MOSCOW, RUSSIA – JUNE 4, 2016: A girl in training at the Trapeze Yota aerial gymnastics school at Moscow’s Luzhniki Sports Complex. Mikhail Japaridze/TASS (Photo by Mikhail Japaridze\TASS via Getty Images)
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Just like the economy, worldwide business jet deliveries have their cyclical ups and downs. The last downturn following the 2008 financial crisis was a doozy, with annual shipments plummeting from 1,300 to under 700. While this was a breathtaking drop by any measure, it could have arguably been much worse, which begs the question of what could be in store in the next downturn. Predictions on that later.
Business jet building is not a high-volume industry, meaning that every jet delivery counts. Complicating matters is that there are too many manufacturers offering a combined 41 business jet models, all vying for their piece of the limited 700 unit-per-year pie. This includes five primary jet manufacturers — Bombardier, Textron Aviation’s Cessna, Dassault Falcon, Embraer and General Dynamics’ Gulfstream —as well as another five niche players. Oversupply and tough competition has long been the norm.
Things could have been much worse during the last industry downturn had it not been for a key support element: the continued strength of emerging markets. As the economic health of developed countries cratered, emerging markets helped to keep the lights on. While they represent a much smaller component of overall world market demand, booming natural resource prices and rapidly growing economies kept them purveyors of business jets. Even better, the remote location of these regions from other worldwide business centers whetted their appetite for the largest, most expensive jets with both the range and cabin comfort to cover these vast distances.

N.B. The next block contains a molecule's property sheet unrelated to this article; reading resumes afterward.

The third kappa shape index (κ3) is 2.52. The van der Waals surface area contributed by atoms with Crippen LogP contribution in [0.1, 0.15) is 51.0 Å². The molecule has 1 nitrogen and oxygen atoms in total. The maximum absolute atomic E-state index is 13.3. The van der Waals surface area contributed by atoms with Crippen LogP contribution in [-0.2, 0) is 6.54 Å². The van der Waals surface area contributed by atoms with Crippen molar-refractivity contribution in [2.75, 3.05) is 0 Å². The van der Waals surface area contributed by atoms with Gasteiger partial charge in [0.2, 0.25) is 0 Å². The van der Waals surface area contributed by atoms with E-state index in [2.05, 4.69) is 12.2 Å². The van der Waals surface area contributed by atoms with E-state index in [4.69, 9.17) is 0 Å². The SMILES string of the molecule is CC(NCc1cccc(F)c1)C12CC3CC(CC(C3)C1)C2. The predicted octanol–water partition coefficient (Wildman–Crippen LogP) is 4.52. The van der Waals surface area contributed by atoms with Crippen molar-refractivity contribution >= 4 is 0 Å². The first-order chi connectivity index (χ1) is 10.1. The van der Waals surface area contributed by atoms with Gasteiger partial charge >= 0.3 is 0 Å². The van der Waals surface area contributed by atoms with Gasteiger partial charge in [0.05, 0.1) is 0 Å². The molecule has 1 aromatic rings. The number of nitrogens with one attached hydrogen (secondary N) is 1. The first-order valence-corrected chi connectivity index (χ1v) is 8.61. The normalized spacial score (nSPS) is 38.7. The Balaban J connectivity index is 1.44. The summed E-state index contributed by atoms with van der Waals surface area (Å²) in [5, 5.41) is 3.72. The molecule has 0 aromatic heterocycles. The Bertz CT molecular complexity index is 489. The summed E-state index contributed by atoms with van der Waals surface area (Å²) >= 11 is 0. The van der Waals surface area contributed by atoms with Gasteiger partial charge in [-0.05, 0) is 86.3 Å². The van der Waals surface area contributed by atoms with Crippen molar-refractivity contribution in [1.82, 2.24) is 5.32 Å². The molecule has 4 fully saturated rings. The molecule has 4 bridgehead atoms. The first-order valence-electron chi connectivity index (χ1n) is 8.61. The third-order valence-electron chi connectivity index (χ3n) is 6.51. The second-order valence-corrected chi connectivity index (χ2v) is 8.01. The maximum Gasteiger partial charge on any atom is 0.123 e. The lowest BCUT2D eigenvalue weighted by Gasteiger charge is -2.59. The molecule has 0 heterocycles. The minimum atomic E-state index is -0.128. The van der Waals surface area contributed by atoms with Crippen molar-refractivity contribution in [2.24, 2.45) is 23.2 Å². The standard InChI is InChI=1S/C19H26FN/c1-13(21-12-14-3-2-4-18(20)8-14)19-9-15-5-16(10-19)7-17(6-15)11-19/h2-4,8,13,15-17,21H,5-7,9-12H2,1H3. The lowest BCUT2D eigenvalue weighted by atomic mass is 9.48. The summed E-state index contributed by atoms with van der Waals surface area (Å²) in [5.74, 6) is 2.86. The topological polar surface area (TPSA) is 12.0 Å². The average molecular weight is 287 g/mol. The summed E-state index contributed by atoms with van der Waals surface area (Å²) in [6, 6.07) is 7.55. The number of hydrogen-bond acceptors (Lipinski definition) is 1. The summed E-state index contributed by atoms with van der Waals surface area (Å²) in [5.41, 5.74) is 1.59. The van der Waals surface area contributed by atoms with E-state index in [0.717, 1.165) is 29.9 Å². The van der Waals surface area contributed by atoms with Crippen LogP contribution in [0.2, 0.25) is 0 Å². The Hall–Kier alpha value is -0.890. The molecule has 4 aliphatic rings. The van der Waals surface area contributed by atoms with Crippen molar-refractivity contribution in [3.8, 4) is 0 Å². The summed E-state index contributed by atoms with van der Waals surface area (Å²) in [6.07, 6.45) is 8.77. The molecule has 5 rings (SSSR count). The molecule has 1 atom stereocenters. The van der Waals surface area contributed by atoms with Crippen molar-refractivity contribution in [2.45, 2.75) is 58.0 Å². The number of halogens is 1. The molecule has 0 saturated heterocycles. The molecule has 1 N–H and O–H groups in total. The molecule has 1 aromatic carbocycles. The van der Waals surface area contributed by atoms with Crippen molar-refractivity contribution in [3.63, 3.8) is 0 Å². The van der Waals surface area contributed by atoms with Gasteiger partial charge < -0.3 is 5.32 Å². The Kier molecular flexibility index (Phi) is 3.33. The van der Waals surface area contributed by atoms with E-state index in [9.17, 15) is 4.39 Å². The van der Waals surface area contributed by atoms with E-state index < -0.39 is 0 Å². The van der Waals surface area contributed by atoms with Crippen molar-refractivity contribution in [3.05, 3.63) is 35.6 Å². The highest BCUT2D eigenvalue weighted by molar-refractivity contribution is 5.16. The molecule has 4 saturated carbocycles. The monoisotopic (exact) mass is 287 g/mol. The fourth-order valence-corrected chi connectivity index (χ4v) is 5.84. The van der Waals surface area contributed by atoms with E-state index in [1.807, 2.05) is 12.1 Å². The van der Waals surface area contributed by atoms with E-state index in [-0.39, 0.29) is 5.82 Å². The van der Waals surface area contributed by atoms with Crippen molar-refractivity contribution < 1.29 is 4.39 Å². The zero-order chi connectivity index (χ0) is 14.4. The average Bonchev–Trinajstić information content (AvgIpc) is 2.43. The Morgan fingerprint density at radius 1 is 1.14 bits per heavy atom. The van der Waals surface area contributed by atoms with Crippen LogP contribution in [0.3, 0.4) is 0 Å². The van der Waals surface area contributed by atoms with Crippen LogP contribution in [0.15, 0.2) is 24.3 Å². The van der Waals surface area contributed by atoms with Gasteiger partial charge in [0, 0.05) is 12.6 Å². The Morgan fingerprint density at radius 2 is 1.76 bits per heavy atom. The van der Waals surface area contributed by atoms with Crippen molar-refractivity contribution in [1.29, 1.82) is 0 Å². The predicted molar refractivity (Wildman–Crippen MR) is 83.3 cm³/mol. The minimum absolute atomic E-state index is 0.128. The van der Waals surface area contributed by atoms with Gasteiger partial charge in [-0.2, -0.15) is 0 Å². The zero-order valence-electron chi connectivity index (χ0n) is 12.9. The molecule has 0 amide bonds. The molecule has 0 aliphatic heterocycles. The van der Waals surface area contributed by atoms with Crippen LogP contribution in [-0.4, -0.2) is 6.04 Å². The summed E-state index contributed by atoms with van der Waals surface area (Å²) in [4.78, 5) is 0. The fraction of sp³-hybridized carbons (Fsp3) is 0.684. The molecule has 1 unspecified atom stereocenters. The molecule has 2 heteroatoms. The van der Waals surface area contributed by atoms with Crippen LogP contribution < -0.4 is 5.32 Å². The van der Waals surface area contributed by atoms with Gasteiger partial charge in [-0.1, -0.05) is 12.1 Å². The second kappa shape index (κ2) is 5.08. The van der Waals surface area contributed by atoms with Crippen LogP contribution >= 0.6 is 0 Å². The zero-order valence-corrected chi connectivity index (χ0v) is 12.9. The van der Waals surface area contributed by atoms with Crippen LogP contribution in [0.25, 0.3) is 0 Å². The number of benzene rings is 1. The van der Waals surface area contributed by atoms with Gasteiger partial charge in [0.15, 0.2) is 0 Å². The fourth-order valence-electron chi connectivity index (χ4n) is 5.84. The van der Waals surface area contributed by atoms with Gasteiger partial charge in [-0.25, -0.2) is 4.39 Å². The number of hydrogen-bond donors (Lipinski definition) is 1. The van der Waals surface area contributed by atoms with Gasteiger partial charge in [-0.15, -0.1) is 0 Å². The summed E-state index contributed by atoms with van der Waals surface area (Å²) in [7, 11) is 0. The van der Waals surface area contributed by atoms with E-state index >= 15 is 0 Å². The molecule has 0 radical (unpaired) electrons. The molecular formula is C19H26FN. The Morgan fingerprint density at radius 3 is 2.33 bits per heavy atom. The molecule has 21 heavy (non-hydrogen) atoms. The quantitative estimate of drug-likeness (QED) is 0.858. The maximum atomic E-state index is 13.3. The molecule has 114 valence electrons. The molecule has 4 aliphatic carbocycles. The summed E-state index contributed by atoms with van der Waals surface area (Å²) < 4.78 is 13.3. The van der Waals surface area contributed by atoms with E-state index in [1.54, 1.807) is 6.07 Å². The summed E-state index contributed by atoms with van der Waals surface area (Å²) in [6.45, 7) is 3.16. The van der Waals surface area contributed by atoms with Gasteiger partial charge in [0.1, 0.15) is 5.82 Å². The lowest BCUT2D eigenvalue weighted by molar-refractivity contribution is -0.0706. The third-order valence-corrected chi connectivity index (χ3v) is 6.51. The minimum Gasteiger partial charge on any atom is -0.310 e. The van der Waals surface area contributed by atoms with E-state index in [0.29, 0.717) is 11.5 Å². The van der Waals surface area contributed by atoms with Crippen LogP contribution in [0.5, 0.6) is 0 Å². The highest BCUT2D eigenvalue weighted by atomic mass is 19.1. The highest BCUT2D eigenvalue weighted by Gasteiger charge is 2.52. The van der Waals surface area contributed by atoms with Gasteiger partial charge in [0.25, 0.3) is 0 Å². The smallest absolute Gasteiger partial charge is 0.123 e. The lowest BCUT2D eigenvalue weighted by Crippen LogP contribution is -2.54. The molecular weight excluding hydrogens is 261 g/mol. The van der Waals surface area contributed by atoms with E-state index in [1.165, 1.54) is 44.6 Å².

Fast forward to today and that international backstop is now missing. Weak commodity prices, particularly oil, have hit places like Brazil and Argentina hard. Sanctions hobble Russia, while a weak economy and a government crackdown on all things ostentatious made China hit the brakes on private aircraft purchases. Likewise, the Mideast jet market has been in flux for a number of reasons including Saudi Arabia’s corruption crackdown.
As such, there is no world region today that could sustain current business jet delivery levels should markets again decline. With several forecasts predicting a U.S. economic slowdown beginning in a year or two, it’s unlikely emerging markets will have enough time to recover to again act as a backstop.
Fortunately, it’s very unlikely that the next industry downturn will be as cataclysmic as the last when deliveries halved. Instead, a 10%-20% correction is more within reason. This is lower than typical downturns of 30% or more, but each of those were preceded by a multi-year spike in deliveries. In contrast now, deliveries have been flat for the past decade.
Still, a drop even at this reduced magnitude would still bring today’s 700-odd unit deliveries down into the 600’s or possibly even mid-500’s per year, making that pie even more coveted in an overcrowded market.